Billy Ripken

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William Oliver Ripken

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Biographical Information[edit]

Billy Ripken had a twelve-year career in the major leagues as a good-fielding second baseman. He played with four major league teams, including twice with the Baltimore Orioles and twice with the Texas Rangers.

Ripken was an 11th round draft pick in 1982 by the Baltimore Orioles. He was not a strong hitter in the minors from 1982-1987, with his best numbers posted in Triple A for the Rochester Red Wings in the International League as he hit .286/~.348/.349 in 72 games in 1987.

That same year, 1987, he came up with the Orioles for 58 games, hitting .308. He was the regular second baseman for the Orioles from the time he came up through 1992. His debut on July 11, 1987 was the same day that the Orioles released Rick Burleson, who had been playing second base for the team. Burleson, primarily a shortstop in his career, was playing in his last major league season.

In 1990 Ripken had another good season with the bat, leading the Orioles in hitting, with a .291 batting average.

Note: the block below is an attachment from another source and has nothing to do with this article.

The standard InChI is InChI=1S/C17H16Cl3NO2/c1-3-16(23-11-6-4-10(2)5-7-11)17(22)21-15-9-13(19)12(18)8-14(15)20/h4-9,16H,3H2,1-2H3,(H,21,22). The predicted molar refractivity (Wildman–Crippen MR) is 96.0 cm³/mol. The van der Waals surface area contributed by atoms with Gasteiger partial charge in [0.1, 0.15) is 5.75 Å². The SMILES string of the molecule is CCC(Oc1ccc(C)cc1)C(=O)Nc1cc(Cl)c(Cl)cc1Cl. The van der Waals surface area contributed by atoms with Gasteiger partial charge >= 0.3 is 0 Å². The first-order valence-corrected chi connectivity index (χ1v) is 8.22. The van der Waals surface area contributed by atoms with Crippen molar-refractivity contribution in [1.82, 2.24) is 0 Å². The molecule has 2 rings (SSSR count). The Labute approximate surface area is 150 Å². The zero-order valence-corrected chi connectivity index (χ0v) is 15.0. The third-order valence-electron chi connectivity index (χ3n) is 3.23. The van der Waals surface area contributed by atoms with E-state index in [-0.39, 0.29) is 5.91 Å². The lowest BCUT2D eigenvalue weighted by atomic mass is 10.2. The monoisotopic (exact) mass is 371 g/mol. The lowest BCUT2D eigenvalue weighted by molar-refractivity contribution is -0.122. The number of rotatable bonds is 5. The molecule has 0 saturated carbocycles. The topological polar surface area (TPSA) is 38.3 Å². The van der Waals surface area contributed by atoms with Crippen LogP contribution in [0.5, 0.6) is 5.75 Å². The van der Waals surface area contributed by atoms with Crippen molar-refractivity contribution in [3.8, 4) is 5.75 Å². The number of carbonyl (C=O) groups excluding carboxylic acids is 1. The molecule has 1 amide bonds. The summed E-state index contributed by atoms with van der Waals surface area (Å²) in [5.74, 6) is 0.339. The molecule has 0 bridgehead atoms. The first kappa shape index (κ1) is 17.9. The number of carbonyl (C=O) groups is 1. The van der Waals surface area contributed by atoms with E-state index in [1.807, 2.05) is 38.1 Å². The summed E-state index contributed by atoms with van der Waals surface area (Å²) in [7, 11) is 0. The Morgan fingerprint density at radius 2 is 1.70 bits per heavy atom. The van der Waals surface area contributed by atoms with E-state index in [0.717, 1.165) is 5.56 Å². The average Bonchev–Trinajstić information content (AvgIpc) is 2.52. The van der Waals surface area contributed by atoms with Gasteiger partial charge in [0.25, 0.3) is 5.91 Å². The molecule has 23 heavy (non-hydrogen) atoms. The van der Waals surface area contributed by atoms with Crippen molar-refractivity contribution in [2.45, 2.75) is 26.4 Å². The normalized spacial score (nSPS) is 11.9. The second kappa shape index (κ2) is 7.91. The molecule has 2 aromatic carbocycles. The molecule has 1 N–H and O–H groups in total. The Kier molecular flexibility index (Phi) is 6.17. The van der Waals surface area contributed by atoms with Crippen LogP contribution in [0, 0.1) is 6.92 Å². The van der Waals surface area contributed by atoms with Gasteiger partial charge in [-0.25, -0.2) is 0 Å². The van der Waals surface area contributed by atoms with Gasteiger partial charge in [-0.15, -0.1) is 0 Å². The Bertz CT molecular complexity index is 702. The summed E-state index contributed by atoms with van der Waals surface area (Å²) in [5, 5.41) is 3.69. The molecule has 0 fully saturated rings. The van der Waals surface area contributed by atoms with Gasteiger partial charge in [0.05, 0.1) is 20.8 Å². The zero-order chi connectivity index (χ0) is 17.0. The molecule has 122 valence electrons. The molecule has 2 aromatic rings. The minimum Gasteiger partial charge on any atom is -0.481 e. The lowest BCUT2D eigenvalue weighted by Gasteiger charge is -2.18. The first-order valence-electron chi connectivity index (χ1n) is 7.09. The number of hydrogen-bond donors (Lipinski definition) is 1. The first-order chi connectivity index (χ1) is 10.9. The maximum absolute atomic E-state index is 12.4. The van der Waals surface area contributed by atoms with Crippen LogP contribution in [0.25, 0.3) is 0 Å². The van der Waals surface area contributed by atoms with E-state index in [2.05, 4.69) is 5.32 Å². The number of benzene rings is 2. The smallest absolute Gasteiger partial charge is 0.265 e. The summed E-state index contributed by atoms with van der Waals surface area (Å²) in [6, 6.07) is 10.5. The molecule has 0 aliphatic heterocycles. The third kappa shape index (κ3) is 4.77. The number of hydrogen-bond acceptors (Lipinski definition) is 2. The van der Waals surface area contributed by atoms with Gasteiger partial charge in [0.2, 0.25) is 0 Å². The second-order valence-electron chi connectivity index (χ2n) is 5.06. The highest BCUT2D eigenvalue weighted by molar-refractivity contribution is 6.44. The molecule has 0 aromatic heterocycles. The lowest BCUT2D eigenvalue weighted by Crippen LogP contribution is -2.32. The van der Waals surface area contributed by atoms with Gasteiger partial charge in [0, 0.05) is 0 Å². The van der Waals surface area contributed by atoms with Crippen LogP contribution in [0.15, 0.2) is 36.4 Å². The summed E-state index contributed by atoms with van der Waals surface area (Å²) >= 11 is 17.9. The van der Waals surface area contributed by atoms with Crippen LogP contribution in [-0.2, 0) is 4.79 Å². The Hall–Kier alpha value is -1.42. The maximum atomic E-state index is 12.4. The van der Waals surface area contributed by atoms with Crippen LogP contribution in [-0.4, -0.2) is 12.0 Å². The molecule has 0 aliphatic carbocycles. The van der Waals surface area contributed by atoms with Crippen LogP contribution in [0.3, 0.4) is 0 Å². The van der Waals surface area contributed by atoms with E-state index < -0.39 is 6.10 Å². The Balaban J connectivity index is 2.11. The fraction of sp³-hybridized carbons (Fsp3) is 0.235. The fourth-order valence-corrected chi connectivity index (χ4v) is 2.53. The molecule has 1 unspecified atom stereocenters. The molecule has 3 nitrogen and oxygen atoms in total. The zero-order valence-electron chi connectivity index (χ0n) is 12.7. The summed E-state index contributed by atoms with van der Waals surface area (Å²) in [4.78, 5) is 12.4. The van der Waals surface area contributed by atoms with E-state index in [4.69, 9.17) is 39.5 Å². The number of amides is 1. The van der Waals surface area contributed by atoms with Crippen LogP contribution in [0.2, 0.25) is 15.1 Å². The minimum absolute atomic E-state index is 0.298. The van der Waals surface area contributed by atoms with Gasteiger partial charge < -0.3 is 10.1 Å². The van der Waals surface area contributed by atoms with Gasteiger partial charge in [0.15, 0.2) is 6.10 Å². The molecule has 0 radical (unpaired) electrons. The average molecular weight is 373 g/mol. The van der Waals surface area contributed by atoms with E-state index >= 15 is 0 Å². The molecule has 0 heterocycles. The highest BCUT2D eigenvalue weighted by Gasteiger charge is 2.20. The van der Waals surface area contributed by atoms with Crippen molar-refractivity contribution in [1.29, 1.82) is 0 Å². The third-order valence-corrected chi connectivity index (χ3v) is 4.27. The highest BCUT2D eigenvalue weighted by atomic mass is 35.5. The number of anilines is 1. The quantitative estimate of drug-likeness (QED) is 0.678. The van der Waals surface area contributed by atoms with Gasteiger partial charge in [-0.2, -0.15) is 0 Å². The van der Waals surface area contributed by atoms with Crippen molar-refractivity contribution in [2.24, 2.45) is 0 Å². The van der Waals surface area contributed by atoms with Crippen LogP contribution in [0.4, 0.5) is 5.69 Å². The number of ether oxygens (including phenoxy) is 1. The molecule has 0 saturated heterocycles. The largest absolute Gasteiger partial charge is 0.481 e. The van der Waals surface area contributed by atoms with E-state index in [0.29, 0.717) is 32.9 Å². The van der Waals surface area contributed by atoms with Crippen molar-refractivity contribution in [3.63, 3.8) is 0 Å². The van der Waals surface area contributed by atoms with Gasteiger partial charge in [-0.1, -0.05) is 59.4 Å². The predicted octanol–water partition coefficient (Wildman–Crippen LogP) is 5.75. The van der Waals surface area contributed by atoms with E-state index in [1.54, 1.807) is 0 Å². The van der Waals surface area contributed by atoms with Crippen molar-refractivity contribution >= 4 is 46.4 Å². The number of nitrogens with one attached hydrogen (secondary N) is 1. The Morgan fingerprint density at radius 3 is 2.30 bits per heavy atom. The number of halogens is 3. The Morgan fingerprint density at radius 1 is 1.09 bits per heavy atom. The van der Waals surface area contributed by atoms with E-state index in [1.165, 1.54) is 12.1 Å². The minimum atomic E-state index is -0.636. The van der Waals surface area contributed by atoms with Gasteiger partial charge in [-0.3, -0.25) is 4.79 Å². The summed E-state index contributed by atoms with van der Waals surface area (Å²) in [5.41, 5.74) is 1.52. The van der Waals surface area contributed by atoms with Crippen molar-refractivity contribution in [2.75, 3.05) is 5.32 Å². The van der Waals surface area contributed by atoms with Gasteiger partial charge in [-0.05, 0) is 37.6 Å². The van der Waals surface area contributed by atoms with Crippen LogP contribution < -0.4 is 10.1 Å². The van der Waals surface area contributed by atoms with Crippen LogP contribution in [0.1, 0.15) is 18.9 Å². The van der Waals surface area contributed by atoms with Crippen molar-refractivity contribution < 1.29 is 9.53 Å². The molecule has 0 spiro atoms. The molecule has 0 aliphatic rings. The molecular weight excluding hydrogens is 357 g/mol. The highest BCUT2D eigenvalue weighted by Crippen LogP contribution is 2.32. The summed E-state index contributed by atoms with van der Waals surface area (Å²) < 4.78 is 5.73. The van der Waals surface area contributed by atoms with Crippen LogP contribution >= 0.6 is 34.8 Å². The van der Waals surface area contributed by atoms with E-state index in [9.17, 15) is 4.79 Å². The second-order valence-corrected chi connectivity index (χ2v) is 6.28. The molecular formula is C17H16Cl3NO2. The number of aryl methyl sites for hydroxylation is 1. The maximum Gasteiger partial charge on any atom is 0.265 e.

His father, Cal Ripken, Sr. managed the team in 1987 and part of 1988, while his brother, Hall of Famer Cal Ripken was his double play partner, playing shortstop for the Orioles. During the rest of 1988 through part of 1991, Ripken played for manager Frank Robinson, and after that for Johnny Oates, who he was to play for later in 1997.

He had many injuries during his career, going on the disabled list a dozen times. Starting in 1993, when he signed as a free agent with the Texas Rangers, he was no longer an everyday player, getting no more than 203 at-bats in any one season during the last six years of his career.

He was in Texas during 1993 and 1994, along with Jose Canseco, Rafael Palmeiro, Juan Gonzalez, and Ivan Rodriguez, but there should be no question about Ripken taking any steroids - he hit zero home runs in 1993 and 1994 with the Rangers.

He came back to Baltimore in 1996 when the team was managed by Davey Johnson, and then came back to Texas in 1997 when the team was managed by Johnny Oates, who he had played under when he was in Baltimore the first time.

Currently, he and brother Cal own Ripken Baseball, a company which owns minor league teams and has made it their mission to teach baseball fundamentals to children around the world.

In addition to his father and brother who managed and played in the majors, respectively, his uncle Bill Ripken, was a minor league outfielder in 1947-1949 and his nephew Ryan Ripken played in the minor leagues.

Probably Ripken's most unusual claim to fame is an error version of the baseball card pictured above, in which the phrase "F*ck Face" was clearly written on the end of his bat. The card also had "white box", "black box", and "scribble" versions, in addition to the infamous "F*ck Face" version. The black box is considered the common card, the white-out is more valuable.

Further Reading[edit]

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